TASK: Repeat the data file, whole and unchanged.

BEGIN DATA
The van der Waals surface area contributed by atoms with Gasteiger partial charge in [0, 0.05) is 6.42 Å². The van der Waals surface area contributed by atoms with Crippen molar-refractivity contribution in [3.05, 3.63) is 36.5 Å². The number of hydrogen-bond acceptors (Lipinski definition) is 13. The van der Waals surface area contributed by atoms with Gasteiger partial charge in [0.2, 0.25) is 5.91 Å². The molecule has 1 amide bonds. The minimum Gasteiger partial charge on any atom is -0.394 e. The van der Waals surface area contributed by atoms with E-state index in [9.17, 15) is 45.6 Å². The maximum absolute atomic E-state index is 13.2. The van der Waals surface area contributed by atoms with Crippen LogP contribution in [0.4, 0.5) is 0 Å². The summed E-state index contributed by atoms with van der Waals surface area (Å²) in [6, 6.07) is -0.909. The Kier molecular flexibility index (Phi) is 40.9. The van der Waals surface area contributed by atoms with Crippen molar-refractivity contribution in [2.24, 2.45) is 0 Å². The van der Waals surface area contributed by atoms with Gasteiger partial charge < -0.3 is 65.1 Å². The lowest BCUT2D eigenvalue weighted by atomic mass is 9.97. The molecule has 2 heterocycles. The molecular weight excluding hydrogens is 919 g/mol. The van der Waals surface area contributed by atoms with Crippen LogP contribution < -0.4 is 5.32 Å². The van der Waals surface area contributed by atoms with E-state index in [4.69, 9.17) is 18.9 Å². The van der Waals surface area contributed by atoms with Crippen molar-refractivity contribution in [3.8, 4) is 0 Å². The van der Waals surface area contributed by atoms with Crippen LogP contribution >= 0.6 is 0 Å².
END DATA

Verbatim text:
The van der Waals surface area contributed by atoms with Gasteiger partial charge in [0, 0.05) is 6.42 Å². The van der Waals surface area contributed by atoms with Crippen molar-refractivity contribution in [3.05, 3.63) is 36.5 Å². The number of hydrogen-bond acceptors (Lipinski definition) is 13. The van der Waals surface area contributed by atoms with Gasteiger partial charge in [0.2, 0.25) is 5.91 Å². The molecule has 1 amide bonds. The minimum Gasteiger partial charge on any atom is -0.394 e. The van der Waals surface area contributed by atoms with E-state index in [9.17, 15) is 45.6 Å². The maximum absolute atomic E-state index is 13.2. The van der Waals surface area contributed by atoms with Crippen LogP contribution in [0.4, 0.5) is 0 Å². The summed E-state index contributed by atoms with van der Waals surface area (Å²) in [6, 6.07) is -0.909. The Kier molecular flexibility index (Phi) is 40.9. The van der Waals surface area contributed by atoms with Crippen molar-refractivity contribution in [2.24, 2.45) is 0 Å². The van der Waals surface area contributed by atoms with Gasteiger partial charge < -0.3 is 65.1 Å². The lowest BCUT2D eigenvalue weighted by atomic mass is 9.97. The molecule has 2 heterocycles. The molecular weight excluding hydrogens is 919 g/mol. The van der Waals surface area contributed by atoms with Crippen LogP contribution < -0.4 is 5.32 Å². The van der Waals surface area contributed by atoms with E-state index in [4.69, 9.17) is 18.9 Å². The van der Waals surface area contributed by atoms with Crippen molar-refractivity contribution in [3.8, 4) is 0 Å². The van der Waals surface area contributed by atoms with Crippen LogP contribution >= 0.6 is 0 Å².